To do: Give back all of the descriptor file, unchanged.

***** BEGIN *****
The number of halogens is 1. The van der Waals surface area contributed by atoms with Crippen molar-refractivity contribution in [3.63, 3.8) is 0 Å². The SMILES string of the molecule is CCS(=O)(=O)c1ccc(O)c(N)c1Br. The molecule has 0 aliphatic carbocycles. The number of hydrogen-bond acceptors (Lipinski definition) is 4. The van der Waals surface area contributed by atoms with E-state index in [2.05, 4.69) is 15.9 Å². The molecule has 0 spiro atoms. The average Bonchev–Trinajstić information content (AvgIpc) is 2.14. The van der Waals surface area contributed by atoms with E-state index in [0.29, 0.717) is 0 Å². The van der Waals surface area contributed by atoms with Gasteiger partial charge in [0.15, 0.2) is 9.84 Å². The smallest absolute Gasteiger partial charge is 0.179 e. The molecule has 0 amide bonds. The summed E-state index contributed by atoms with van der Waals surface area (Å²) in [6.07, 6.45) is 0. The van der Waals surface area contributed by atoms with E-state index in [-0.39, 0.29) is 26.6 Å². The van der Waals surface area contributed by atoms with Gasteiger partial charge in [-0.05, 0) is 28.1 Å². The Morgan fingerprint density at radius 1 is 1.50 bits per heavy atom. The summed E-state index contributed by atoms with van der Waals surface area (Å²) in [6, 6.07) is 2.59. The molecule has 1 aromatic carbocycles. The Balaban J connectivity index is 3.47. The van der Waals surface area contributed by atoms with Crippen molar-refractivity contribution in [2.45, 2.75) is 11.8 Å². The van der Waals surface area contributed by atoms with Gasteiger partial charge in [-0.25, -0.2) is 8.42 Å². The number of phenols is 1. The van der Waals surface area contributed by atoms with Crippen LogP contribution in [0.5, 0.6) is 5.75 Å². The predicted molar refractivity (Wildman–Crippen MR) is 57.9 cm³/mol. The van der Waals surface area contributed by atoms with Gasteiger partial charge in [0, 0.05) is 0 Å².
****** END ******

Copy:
The number of halogens is 1. The van der Waals surface area contributed by atoms with Crippen molar-refractivity contribution in [3.63, 3.8) is 0 Å². The SMILES string of the molecule is CCS(=O)(=O)c1ccc(O)c(N)c1Br. The molecule has 0 aliphatic carbocycles. The number of hydrogen-bond acceptors (Lipinski definition) is 4. The van der Waals surface area contributed by atoms with E-state index in [2.05, 4.69) is 15.9 Å². The molecule has 0 spiro atoms. The average Bonchev–Trinajstić information content (AvgIpc) is 2.14. The van der Waals surface area contributed by atoms with E-state index in [0.29, 0.717) is 0 Å². The van der Waals surface area contributed by atoms with Gasteiger partial charge in [0.15, 0.2) is 9.84 Å². The smallest absolute Gasteiger partial charge is 0.179 e. The molecule has 0 amide bonds. The summed E-state index contributed by atoms with van der Waals surface area (Å²) in [6.07, 6.45) is 0. The van der Waals surface area contributed by atoms with E-state index in [-0.39, 0.29) is 26.6 Å². The van der Waals surface area contributed by atoms with Gasteiger partial charge in [-0.05, 0) is 28.1 Å². The Morgan fingerprint density at radius 1 is 1.50 bits per heavy atom. The summed E-state index contributed by atoms with van der Waals surface area (Å²) in [6, 6.07) is 2.59. The molecule has 1 aromatic carbocycles. The Balaban J connectivity index is 3.47. The van der Waals surface area contributed by atoms with Crippen molar-refractivity contribution in [2.45, 2.75) is 11.8 Å². The van der Waals surface area contributed by atoms with Gasteiger partial charge in [-0.25, -0.2) is 8.42 Å². The number of phenols is 1. The van der Waals surface area contributed by atoms with Crippen LogP contribution in [0.5, 0.6) is 5.75 Å². The predicted molar refractivity (Wildman–Crippen MR) is 57.9 cm³/mol. The van der Waals surface area contributed by atoms with Gasteiger partial charge in [0, 0.05) is 0 Å².